The Antebellum period, between 1789 and 1860, marks an important time in the history of slavery, especially in Louisiana. During this period, the slaves experienced a lot of mistreatment from the masters more than any other time. Some of the reasons that contributed to the heightened mistreatments were the booming agricultural activities in the state and the fact that most slave owners were turning to capitalism and, therefore, were in need of intensive labor. As a result, slaves were exposed to deplorable living conditions, which caused them to engage in resistance movements, suicide attempts, and attempts to run away from their masters. It was also during this period that wives of slaves were raped, women were forced to work alongside their slave husbands in sugar plantations, and children left home alone for a very long time.
In addition, the housing situation was not favorable to the slaves as they were forced to live in squalid conditions where they faced dangers of being killed, catching diseases, and lacking basic amenities like water and sewerage systems. The purpose of the current paper is to explore the living conditions of slaves during the Antebellum period in Louisiana. The paper focuses on the slave resistance, rape of wives of slaves, condition of slaves’ children, the experience of slaves in plantations, the overall living conditions from housing to food provisions, as well as the punishment that was meted out for trying to run away from masters.
The Living Conditions of Slaves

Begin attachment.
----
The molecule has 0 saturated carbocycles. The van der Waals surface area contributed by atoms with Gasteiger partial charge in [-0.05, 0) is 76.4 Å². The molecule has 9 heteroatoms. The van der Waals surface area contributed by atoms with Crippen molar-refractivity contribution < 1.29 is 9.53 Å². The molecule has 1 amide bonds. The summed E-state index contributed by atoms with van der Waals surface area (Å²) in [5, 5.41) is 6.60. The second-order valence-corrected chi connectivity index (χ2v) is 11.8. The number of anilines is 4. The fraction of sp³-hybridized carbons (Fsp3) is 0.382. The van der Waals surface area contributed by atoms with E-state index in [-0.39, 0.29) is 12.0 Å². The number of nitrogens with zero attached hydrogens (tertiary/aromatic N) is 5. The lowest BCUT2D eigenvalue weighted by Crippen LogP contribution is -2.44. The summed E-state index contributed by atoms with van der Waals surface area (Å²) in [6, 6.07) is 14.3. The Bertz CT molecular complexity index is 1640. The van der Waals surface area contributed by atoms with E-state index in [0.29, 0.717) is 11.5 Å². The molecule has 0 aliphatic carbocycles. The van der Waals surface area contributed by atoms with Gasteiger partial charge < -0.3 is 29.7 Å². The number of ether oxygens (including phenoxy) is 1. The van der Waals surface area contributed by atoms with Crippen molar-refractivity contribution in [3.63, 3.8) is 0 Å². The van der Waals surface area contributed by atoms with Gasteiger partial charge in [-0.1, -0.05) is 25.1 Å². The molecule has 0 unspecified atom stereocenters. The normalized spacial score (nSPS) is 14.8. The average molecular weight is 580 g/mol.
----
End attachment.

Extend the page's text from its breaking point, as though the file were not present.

The Antebellum period is considered to be the period between the adoption of the Constitution and the beginning of the Civil War in America. This period is characterized by the abolition and polarization of the country between supporters of the slavery and the abolitionists, those who opposed slavery. Also, it is a period that witnessed a revolution in the agricultural sector with industries coming up to process products such as cotton and sugarcane. With cotton gin being discovered, there emerged plantations of cotton in Louisiana where slaves were captured and forced to work. There was also the Louisiana Purchase that prompted allocation of big tracts of land to influential words who had the capacity to buy slaves to work in those farms. The whites who owned slaves also developed a sense of superiority over the people of color and the slaves and, hence, acted as the instruments of slavery by engaging and facilitating slave trade. During the Antebellum period, which preceded the American Civil War, slavery was expressed in different forms. It was practiced in almost all sectors of the lives of black people, who were considered to be property of their masters. In small farms, large sugar plantations, homes, fields, cities and towns, slavery was the order of the day. As the property of slave owners, slaves were exposed to many forms of violence which included hard and long labor in farms, beatings, and threats of being killed as well as rape of women belonging to enslaved black people.